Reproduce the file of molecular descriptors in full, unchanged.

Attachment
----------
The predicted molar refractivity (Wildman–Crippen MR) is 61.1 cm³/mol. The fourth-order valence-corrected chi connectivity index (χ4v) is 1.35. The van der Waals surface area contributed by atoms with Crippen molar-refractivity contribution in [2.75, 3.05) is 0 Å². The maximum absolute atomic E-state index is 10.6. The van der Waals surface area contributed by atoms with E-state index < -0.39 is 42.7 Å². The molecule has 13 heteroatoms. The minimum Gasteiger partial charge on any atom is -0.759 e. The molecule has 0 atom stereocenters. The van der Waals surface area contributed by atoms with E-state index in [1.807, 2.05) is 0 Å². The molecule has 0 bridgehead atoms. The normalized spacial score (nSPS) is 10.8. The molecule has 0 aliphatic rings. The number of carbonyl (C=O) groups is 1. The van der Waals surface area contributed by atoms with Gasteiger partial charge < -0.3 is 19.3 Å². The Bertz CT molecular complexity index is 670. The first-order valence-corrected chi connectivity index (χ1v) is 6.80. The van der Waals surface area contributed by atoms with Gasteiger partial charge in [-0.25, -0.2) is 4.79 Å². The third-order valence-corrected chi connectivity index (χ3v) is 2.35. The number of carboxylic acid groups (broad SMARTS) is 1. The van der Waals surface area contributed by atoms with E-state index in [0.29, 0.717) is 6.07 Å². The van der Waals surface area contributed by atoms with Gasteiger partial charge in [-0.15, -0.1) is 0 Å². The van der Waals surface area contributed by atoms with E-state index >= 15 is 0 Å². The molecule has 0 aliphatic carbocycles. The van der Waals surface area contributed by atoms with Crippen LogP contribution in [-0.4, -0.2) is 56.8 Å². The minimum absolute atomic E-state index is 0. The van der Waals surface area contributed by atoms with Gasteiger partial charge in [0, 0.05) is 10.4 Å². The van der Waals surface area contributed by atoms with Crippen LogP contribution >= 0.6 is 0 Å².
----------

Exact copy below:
The predicted molar refractivity (Wildman–Crippen MR) is 61.1 cm³/mol. The fourth-order valence-corrected chi connectivity index (χ4v) is 1.35. The van der Waals surface area contributed by atoms with Crippen molar-refractivity contribution in [2.75, 3.05) is 0 Å². The maximum absolute atomic E-state index is 10.6. The van der Waals surface area contributed by atoms with E-state index < -0.39 is 42.7 Å². The molecule has 13 heteroatoms. The minimum Gasteiger partial charge on any atom is -0.759 e. The molecule has 0 atom stereocenters. The van der Waals surface area contributed by atoms with E-state index in [1.807, 2.05) is 0 Å². The molecule has 0 bridgehead atoms. The normalized spacial score (nSPS) is 10.8. The molecule has 0 aliphatic rings. The number of carbonyl (C=O) groups is 1. The van der Waals surface area contributed by atoms with Gasteiger partial charge < -0.3 is 19.3 Å². The Bertz CT molecular complexity index is 670. The first-order valence-corrected chi connectivity index (χ1v) is 6.80. The van der Waals surface area contributed by atoms with Gasteiger partial charge in [-0.25, -0.2) is 4.79 Å². The third-order valence-corrected chi connectivity index (χ3v) is 2.35. The number of carboxylic acid groups (broad SMARTS) is 1. The van der Waals surface area contributed by atoms with E-state index in [0.29, 0.717) is 6.07 Å². The van der Waals surface area contributed by atoms with Gasteiger partial charge in [-0.15, -0.1) is 0 Å². The van der Waals surface area contributed by atoms with E-state index >= 15 is 0 Å². The molecule has 0 aliphatic carbocycles. The van der Waals surface area contributed by atoms with Crippen LogP contribution in [-0.4, -0.2) is 56.8 Å². The minimum absolute atomic E-state index is 0. The van der Waals surface area contributed by atoms with Gasteiger partial charge in [0, 0.05) is 10.4 Å². The van der Waals surface area contributed by atoms with Crippen LogP contribution >= 0.6 is 0 Å².